The dollar relinquished early safe-haven gains on Friday, trading little changed heading into the close as falling long-term Treasury yields and negative-rates speculation dimmed the U.S. currency's allure, while sterling languished in Brexit uncertainty nL1N2E31D9.
Risk aversion stood out as the dominant characteristic of the session as rising COVID-19 infection rates raised doubts about hopes for a quick post-pandemic recovery that had swept through markets in recent weeks.
Reflecting those concerns, fed funds futures flirted with negative short-term U.S. interest rates beginning in June 2021, which took a bite out of the dollar's early gains.
Dollar buying before the London fix sent EUR/USD to session lows at 1.1195, but it reversed course in the U.S. afternoon, lifting the euro back toward European peaks to stand 0.08% higher at 1.1227 nL1N2E31EJ.
USD/JPY reversed off early U.S. lows by 106.80, making it back near break-even around 107.18 nL1N2E31EW. That left it on track for a close above the 10-day moving average by 107.01, which would lend support to the dollar's bullish cause versus the yen.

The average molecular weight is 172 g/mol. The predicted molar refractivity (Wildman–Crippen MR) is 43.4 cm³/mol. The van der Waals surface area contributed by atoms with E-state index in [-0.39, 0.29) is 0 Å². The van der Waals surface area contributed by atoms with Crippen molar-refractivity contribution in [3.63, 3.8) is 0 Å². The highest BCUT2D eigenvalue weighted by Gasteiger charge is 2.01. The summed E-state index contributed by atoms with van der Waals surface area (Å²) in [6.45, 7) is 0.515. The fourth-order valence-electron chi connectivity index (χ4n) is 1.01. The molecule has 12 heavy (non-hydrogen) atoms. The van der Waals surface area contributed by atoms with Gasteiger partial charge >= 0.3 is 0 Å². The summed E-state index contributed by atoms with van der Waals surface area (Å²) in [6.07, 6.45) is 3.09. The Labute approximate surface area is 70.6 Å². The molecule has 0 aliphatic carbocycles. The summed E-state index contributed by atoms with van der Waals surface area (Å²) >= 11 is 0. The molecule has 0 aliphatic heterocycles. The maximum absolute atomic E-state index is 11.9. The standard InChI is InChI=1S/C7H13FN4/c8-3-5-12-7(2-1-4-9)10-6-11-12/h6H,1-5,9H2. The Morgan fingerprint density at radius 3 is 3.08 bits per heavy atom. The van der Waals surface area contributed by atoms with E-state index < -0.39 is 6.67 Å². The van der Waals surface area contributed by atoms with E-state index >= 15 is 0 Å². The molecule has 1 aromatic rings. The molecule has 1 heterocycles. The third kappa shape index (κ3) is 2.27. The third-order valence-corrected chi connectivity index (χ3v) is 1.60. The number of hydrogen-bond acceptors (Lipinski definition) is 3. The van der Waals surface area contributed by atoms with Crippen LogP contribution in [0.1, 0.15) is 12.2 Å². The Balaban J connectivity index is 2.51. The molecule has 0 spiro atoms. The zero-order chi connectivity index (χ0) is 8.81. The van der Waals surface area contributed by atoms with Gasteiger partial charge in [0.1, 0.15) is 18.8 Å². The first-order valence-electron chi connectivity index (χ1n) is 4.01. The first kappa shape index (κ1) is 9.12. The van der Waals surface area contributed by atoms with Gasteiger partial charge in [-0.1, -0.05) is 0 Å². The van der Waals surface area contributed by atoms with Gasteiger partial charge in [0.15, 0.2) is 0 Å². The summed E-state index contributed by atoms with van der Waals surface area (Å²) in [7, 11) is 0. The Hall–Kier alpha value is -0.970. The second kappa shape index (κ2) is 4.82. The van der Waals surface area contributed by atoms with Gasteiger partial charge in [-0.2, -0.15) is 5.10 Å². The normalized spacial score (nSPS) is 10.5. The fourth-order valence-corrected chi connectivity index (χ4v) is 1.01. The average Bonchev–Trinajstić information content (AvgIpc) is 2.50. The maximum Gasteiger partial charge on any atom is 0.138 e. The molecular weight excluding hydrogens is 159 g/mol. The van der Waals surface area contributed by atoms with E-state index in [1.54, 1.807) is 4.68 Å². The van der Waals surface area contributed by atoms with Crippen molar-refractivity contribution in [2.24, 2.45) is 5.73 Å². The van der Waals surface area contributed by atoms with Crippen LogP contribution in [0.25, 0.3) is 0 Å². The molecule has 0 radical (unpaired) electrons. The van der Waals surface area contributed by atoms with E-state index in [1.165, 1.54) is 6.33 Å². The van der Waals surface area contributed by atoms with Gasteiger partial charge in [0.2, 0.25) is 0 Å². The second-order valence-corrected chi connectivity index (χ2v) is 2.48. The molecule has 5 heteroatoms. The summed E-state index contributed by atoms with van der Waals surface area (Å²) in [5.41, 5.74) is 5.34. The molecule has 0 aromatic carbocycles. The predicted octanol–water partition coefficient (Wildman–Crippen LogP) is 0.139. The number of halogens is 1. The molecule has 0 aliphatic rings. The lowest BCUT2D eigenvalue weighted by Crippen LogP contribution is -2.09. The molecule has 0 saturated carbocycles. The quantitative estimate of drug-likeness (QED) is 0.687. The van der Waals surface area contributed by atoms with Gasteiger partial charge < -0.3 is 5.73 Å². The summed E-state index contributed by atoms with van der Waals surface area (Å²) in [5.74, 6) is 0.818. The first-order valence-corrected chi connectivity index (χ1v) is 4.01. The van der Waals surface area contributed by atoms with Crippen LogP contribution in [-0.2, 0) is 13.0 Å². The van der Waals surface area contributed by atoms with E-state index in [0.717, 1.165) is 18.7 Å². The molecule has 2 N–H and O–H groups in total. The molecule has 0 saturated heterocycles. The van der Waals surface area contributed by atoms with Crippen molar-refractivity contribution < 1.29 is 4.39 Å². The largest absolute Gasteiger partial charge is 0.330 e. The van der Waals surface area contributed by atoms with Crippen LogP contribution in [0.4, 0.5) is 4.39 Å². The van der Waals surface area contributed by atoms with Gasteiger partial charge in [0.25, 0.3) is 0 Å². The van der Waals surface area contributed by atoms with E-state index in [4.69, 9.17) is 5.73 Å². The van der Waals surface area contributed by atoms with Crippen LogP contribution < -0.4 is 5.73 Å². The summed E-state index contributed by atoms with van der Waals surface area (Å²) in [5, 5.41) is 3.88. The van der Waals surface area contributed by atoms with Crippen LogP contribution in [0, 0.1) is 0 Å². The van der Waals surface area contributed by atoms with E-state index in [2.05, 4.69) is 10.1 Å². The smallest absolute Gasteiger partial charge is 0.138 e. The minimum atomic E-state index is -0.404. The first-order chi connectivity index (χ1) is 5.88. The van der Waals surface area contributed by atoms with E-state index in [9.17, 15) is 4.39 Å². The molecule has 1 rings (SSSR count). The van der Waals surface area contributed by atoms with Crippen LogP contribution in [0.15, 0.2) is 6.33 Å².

A close above the 55-DMA at 107.41 and 38.2% Fibo of June’s 109.85-106.08 range -- likely work for another day -- could accelerate momentum higher.
GBP/USD was the clear loser on Friday, down 0.67% in late trade after striking a one-month low of 1.2314. Worries about UK growth owing to COVID-19 and heightened risks that Britain and the EU will fail to reach a trade agreement by the current post-Brexit transition deadline of Dec.
31 remain a weight on sterling nL1N2E30WI.
AUD/USD slid from its U.S. open at 0.6889, falling victim to the tide of risk aversion and unable to mount a rally as commodities remained under pressure nL1N2E31DW.
NYMEX crude was down 0.67% and copper was off 0.09%.
Gold recovered from early losses to end up 0.33%, while silver slid 0.51%.